After murdering a number of free-thinkers, the Islamic barbarians of Bangladesh have now turned toward what by their standard could be called milder enemies of Islam. The murder spree on atheists, humanists, and rational human beings continue unabated in that country with soft support from the government. The month of April 2016 was particularly horrific.
They started off hacking to death Nazimuddin Samad, a student of Law at Jagannath University, on April 6th. Mr. Samad was a free-thinking blogger, and his blogs did include criticizing Islamic injustice and hatred.
On April 23, they hacked to death AFM Rezaul Karim Siddiquee, a professor of English at Rajshahi University. Professor Siddiquee was a practicing Muslim, and he did not criticize Islam. So, what was his fault? He was involved in cultural activities, founded a music school and edited a literary magazine. His cultural activities were not deemed in conformity with Islam.
On April 25, they murdered a gay rights activist, Xulhaz Mannan, at his apartment in Dhaka, along with his friend, Mahbub Rabbi Tonoy. Mr. Mannan edited the country’s first magazine for LGBT people, and Mr. Tonoy was an actor. Of course, homosexuality is one of the worst sins as per Islam, and is lawfully punishable by death in many Islamic countries.
And what is the government of Bangladesh doing about these heinous crimes? After every murder of secular humanists since that of Avijit Roy in February 2015, the government has been loud on how the victims might have hurt the religious sentiments of the Muslims, as opposed to calling the murder a capital crime and being serious about bringing the criminals to justice. The irresponsible talks of Islamic sentiments being hurt are being done by governmental leaders of all kinds, including the prime minister, the prime minister’s special advisor, other cabinet ministers and high level police officials.
Of course, after the murder of Professor Siddiquee, Mr. Mannan and Mr. Tonoy, there was no talk of them hurting religious sentiments, as they did not criticize, nor did they renounce, Islam, the religion they inherited. However, after the murder of the LGBT activist, the home minister declared that defending the rights of homosexuals was not compatible with his country’s society.
The latest casualty in the hands of the protectors of Islam in Bangladesh is Nikhil Chandra Joardar in the district of Tangail. Mr. Joardar was accused of making derogatory remarks against Islam and Mohammad some three years back, and for that he was imprisoned for three months. He was murdered on April 30 in his tailoring shop by hacking with machetes in the same pattern as that of the murder of the humanist bloggers.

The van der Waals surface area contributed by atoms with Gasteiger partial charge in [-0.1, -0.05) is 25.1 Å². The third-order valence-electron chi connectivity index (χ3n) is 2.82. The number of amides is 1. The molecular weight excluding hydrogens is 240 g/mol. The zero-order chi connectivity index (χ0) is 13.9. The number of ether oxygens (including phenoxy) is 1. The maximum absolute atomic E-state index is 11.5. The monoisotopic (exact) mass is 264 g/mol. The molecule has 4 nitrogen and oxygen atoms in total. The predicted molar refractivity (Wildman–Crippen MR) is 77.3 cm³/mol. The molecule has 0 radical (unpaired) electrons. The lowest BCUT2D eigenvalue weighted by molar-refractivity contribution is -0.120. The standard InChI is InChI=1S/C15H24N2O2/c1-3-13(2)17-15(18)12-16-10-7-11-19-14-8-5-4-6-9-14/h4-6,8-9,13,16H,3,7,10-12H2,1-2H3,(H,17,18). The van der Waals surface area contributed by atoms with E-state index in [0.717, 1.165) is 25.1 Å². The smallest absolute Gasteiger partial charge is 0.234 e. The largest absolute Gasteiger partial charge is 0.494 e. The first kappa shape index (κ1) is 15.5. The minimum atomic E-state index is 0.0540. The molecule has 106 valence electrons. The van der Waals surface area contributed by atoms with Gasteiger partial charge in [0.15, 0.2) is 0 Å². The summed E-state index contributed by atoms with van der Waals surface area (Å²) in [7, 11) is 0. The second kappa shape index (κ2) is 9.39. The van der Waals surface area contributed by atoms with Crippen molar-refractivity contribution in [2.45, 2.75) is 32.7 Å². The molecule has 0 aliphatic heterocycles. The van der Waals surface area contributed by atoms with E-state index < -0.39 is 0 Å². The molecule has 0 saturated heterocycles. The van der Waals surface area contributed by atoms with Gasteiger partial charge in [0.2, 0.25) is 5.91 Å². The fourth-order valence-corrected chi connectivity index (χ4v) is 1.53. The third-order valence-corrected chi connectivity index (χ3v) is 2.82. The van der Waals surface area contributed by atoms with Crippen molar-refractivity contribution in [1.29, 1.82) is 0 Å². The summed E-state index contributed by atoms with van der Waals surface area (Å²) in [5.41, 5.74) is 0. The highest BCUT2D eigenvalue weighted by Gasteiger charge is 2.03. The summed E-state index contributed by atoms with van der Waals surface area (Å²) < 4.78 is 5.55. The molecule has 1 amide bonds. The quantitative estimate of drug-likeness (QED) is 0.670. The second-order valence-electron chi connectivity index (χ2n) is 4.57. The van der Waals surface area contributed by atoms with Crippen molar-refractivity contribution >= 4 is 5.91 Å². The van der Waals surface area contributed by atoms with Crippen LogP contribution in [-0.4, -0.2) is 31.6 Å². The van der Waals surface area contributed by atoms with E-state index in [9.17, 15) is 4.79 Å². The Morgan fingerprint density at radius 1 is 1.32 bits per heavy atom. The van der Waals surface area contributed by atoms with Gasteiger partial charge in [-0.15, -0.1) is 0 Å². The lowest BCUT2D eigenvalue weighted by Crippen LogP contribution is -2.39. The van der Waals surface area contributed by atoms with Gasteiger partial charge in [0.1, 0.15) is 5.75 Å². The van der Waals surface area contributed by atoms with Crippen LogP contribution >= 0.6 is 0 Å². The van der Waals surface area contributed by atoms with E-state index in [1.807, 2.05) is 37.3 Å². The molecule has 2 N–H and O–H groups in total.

Yes, making derogatory remarks against Islam and Mohammad not only invites the wrath of people that are recognized as Islamic criminals, it is also lawfully punishable in Bangladesh under a so-called secular government. On April 25, Krishnapada Moholi and Ashok Kumar Ghoshal were sentenced to six months in prison by the court of a sub-district executive officer in the district of Bagerhat. Mr. Ghoshal was a high school science teacher, and he was accused by some students of making derogatory remarks against Mohammad. Mr. Moholi was the headmaster of that school and was accused of supporting Mr. Ghoshal, for which he was roughed up by some students before being jailed by the sub-district court. The court did not punish the criminal students for taking law into their own hands.
It is obvious that the government of Bangladesh is for protecting Islam more than for bringing the Islamic criminals to justice. Not only that, the government is clearly for increasing Islamization of the country. The prime minister’s plan is to build a ‘model mosque’ in every one of the 489 sub-districts of the country with state funds. Over the last 25 years the country has also seen an exponential growth in the number of Islamic schools, called madrasas. The madrasas are breeding grounds for extensively brainwashed Islamic fanatics and terrorists, while the mosques are milder at that.
It should be noted that while the government leaders talk about ‘religious sentiments’, they in reality mean ‘Islamic sentiments’. For example, cow is like a demigod to the Hindu minority. But it is slaughtered publicly by Muslims all over the country. The major cities of the country become horribly unbearable from the stench of rotten blood and flesh of mostly cows in the open streets and alleys during the Islamic celebration of Eid-ul-Adha. Obviously, Hindu religious sentiments do not matter to the so-called religion-neutral government of Bangladesh.
Bangladesh is clearly sliding into the darkness of Islam. Looking at the human rights records of the Islamic states of the world, including the ones with high per capita income, any sensible well-wisher of Bangladesh would be scared of the future of that country, in spite of the recent good pace of economic development.